In 1996, the National Review and its editor William F. Buckley published a daring symposium under the title The War on Drugs is Lost. (

Its authors were in the main conservative, and Buckley himself was considered America's intellectual Godfather of the conservative revolution which had helped produce the Reagan era.

To quote Buckley's lead-in sums up the frustration, citing the War on Drugs as a plague equal to drug use itself: "We are speaking of a plague that consumes an estimated $75 billion per year of public money, exacts an estimated $70 billion a year from consumers, is responsible for nearly 50 percent of the million Americans who are today in jail, occupies an estimated 50 percent of the trial time of our judiciary, and takes the time of 400,000 policemen — yet a plague for which no cure is at hand, nor in prospect."

The symposium's message was simple: it was time to decriminalize drugs in America. The most honest of conservatives now understood that America would have to become a police state sacrificing its dearly held values of freedom in order to win that war. It was a message whose time had come amongst even many conservative intellectuals, but to this very day, American politicians consider such a policy as tantamount to political suicide.

Where is there voice given to decriminalization as a weapon in the current war against the Mexican Drug Cartels? American establishments of government and the mainstream press have stubbornly refused to publically consider it. But if the violence spilling over the border into America begins to take an uncontrollable toll on American lives, one can predict that the "D" word- decriminalization- will start to be heard. It seems nothing short of desperation will overcome the American inertia and lack of political courage when it comes to at least testing-out decriminalization.

American politicians have routinely been deathly afraid of the "D" word, yet for years polls show the American public basically amenable to the following: The War on Drugs has failed, at least some illegal drugs should be decriminalized, and a public health approach should be tried as opposed to filling American prisons with casualties of that war.

And decriminalization of marijuana is exactly where the next phase of the War on Drugs should begin. Marijuana sales account for 50% of Mexican Drug Cartel income, and if the American government would establish new regulations for the legal production, distribution, tax, and conditional use of marijuana, it would threaten the Cartel with potential loss of half its income.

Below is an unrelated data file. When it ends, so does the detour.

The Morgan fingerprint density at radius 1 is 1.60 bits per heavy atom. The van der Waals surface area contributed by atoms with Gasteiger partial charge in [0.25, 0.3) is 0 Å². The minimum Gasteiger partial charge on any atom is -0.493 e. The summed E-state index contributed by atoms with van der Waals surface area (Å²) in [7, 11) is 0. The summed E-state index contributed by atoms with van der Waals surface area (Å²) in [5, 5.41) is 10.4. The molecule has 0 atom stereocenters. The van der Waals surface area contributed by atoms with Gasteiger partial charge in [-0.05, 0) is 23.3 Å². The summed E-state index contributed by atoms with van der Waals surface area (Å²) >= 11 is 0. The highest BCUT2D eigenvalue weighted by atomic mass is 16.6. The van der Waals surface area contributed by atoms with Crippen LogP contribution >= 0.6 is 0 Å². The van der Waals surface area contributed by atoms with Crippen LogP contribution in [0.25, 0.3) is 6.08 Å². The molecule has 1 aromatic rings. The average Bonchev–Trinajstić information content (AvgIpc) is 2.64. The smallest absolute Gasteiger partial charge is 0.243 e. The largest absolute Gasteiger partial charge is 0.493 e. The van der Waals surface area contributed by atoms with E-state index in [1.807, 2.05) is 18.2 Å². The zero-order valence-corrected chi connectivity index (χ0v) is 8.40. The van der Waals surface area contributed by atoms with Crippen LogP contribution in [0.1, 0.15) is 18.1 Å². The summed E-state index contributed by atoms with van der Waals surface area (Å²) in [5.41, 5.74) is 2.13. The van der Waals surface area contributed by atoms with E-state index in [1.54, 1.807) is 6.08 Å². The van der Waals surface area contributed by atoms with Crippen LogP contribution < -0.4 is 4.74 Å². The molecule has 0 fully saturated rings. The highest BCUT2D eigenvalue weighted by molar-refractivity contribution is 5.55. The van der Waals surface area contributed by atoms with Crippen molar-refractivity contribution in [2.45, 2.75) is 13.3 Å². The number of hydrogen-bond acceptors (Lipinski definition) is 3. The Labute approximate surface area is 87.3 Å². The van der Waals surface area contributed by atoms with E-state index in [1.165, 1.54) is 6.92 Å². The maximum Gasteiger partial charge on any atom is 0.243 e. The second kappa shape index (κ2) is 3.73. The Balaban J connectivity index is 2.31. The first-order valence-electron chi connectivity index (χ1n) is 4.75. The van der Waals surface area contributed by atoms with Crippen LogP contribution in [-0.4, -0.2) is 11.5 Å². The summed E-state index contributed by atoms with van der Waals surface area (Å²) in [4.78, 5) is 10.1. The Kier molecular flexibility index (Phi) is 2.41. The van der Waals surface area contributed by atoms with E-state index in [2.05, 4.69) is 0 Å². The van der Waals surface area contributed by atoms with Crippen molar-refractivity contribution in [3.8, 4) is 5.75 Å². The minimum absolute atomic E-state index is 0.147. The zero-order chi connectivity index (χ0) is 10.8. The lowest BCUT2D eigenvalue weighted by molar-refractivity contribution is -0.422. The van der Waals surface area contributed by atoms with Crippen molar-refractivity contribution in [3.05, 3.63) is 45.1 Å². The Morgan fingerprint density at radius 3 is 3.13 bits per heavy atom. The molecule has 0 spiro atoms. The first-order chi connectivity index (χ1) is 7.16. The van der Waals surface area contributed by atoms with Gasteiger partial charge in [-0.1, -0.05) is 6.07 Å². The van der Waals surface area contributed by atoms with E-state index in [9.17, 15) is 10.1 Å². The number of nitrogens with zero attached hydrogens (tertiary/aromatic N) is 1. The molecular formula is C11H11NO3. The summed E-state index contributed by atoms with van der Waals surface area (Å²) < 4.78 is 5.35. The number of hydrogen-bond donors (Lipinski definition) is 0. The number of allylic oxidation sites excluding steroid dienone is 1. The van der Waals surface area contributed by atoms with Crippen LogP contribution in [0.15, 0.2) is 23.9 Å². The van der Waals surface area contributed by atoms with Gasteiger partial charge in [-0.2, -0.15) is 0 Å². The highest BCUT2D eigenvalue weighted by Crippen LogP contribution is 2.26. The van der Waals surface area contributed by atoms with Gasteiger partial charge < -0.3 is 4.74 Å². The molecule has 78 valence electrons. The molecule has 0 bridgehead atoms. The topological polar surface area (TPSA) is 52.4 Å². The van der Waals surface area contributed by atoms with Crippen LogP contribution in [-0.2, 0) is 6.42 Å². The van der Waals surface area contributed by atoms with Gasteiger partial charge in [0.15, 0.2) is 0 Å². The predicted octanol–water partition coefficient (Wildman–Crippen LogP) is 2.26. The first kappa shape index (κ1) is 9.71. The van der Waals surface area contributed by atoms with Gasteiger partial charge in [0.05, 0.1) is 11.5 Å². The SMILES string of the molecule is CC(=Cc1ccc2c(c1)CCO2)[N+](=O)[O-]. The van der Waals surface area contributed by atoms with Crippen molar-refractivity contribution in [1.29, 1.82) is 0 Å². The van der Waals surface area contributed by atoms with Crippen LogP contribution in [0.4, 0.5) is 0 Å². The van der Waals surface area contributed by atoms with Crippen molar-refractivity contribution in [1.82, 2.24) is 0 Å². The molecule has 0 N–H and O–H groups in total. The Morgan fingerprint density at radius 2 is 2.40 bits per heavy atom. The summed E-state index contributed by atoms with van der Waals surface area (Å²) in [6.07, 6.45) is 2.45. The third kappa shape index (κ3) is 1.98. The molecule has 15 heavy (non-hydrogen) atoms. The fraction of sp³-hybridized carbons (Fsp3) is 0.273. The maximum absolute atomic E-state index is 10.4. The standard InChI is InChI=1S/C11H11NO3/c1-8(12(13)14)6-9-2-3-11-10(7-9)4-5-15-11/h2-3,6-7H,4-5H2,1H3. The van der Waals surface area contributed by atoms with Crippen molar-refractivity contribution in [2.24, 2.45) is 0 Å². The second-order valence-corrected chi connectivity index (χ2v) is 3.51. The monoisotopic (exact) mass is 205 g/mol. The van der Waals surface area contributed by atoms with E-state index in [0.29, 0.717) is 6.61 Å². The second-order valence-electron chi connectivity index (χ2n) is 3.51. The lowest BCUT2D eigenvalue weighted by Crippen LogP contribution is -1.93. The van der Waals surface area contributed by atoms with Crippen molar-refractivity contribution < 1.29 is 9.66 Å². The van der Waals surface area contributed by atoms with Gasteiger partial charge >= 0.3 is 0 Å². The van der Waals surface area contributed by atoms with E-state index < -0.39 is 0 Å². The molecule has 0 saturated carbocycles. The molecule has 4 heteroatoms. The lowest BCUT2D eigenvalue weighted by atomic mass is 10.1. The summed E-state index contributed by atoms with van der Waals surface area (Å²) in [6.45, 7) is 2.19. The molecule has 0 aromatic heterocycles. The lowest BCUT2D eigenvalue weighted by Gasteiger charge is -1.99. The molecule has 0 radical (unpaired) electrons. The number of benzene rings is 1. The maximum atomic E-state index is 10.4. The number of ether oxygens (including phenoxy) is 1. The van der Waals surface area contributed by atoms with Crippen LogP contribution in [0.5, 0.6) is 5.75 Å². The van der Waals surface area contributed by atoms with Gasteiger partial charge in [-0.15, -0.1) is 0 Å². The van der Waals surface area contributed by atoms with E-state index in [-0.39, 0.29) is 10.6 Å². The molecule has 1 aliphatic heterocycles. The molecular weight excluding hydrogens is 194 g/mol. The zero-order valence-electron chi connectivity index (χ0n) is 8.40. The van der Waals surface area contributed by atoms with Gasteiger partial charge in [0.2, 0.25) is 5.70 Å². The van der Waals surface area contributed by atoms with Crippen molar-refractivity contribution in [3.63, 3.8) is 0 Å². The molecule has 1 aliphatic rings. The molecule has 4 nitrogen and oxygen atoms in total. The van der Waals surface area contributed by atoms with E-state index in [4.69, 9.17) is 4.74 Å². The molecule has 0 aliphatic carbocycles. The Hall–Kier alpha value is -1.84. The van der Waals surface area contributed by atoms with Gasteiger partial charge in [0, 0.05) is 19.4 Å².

There already is provision for the medical use of marijuana in several American states. The door to decriminalization has already been cracked open as marijuana is widely acknowledged as having unique and proven medical applications nowhere else found in the pharmacopeia. Decriminalization becomes a matter of sorting out the various competing jurisdictions of state and federal law. No easy task, this, but doable.

Attacking the Cartel's bottom line will be as powerful as any weapon or tactic imaginable. The Cartel is no less susceptible to a siphoning-off of funds as was Al Capone. Cutting off money supplies will quickly undermine the Cartel's ability to buy weapons- many of them supplied by the American marketplace- and to continue financing private armies as populated by corrupted Mexican police and military personnel.

As President Obama, Secretary Clinton, and Homeland Security Secretary Janet Napolitano roll out their plans for engaging the Mexican War Cartels, we shall see just how bold their thinking really is. America's longest war is also its longest lost war. The War on Drugs was lost long ago and America continues to be intent on losing it.

If Obama confidentially agrees with the concept of decriminalization, would he be willing to spend the political capital necessary to fight for it? The question will not doubt soon be answered.

Many political pundits are quick to summarize the Mexican-American drug war as one where "drugs flow north; money and weapons flow south." The dynamic is used to describe the sick symbiosis that plagues relations between the two countries. Even with direct military intervention, America couldn't ever hope to forever destroy the cross-border drug trade. It would resurrect itself in the blink of an eye. Interventionist policies have failed with disastrous results in South American countries such as Columbia and Peru, for instance.

But America can tackle the problem domestically. America's anachronistic, counterproductive domestic prejudices and laws have been as responsible as any single factor in shaping the current horrors being played out in not only Mexico and America, but across the Americas itself.

Morality is a poor substitute for pragmatism in the War on Drugs.

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Mr. John M. Gorrindo, who serves as an Indonesian correspondent for The Seoul Times, is a native-born Californian. As holder of a MA degree in music composition from the University of California, he made Manado, North Sulawesi, Indonesia his home after serving as a volunteer English teacher there. He also a writes fictions and composes music. Some of his writings and music can be found at Fringing reefs and Vertical Walls: